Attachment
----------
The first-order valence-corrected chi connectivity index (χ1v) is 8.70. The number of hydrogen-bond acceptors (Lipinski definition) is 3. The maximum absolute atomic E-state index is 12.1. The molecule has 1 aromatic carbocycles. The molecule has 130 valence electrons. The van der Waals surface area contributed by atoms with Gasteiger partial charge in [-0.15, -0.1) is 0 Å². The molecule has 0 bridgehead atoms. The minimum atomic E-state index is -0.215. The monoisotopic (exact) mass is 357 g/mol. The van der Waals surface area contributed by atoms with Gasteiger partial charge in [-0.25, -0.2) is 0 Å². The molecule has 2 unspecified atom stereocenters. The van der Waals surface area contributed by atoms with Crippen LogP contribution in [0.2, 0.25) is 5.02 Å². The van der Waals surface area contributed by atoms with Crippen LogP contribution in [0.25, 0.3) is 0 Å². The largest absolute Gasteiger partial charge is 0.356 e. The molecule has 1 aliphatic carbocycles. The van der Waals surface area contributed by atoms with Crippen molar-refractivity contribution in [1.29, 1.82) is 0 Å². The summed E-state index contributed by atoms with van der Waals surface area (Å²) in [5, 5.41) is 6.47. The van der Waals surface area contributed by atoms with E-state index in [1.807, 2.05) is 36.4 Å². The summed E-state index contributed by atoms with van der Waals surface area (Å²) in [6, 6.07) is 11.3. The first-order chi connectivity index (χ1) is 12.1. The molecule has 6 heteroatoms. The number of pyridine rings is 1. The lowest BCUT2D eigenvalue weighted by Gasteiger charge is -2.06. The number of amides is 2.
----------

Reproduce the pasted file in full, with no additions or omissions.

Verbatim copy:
The first-order valence-corrected chi connectivity index (χ1v) is 8.70. The number of hydrogen-bond acceptors (Lipinski definition) is 3. The maximum absolute atomic E-state index is 12.1. The molecule has 1 aromatic carbocycles. The molecule has 130 valence electrons. The van der Waals surface area contributed by atoms with Gasteiger partial charge in [-0.15, -0.1) is 0 Å². The molecule has 0 bridgehead atoms. The minimum atomic E-state index is -0.215. The monoisotopic (exact) mass is 357 g/mol. The van der Waals surface area contributed by atoms with Gasteiger partial charge in [-0.25, -0.2) is 0 Å². The molecule has 2 unspecified atom stereocenters. The van der Waals surface area contributed by atoms with Crippen LogP contribution in [0.2, 0.25) is 5.02 Å². The van der Waals surface area contributed by atoms with Crippen LogP contribution in [0.25, 0.3) is 0 Å². The largest absolute Gasteiger partial charge is 0.356 e. The molecule has 1 aliphatic carbocycles. The van der Waals surface area contributed by atoms with Crippen molar-refractivity contribution in [1.29, 1.82) is 0 Å². The summed E-state index contributed by atoms with van der Waals surface area (Å²) in [5, 5.41) is 6.47. The van der Waals surface area contributed by atoms with E-state index in [1.807, 2.05) is 36.4 Å². The summed E-state index contributed by atoms with van der Waals surface area (Å²) in [6, 6.07) is 11.3. The first-order chi connectivity index (χ1) is 12.1. The molecule has 6 heteroatoms. The number of pyridine rings is 1. The lowest BCUT2D eigenvalue weighted by Gasteiger charge is -2.06. The number of amides is 2.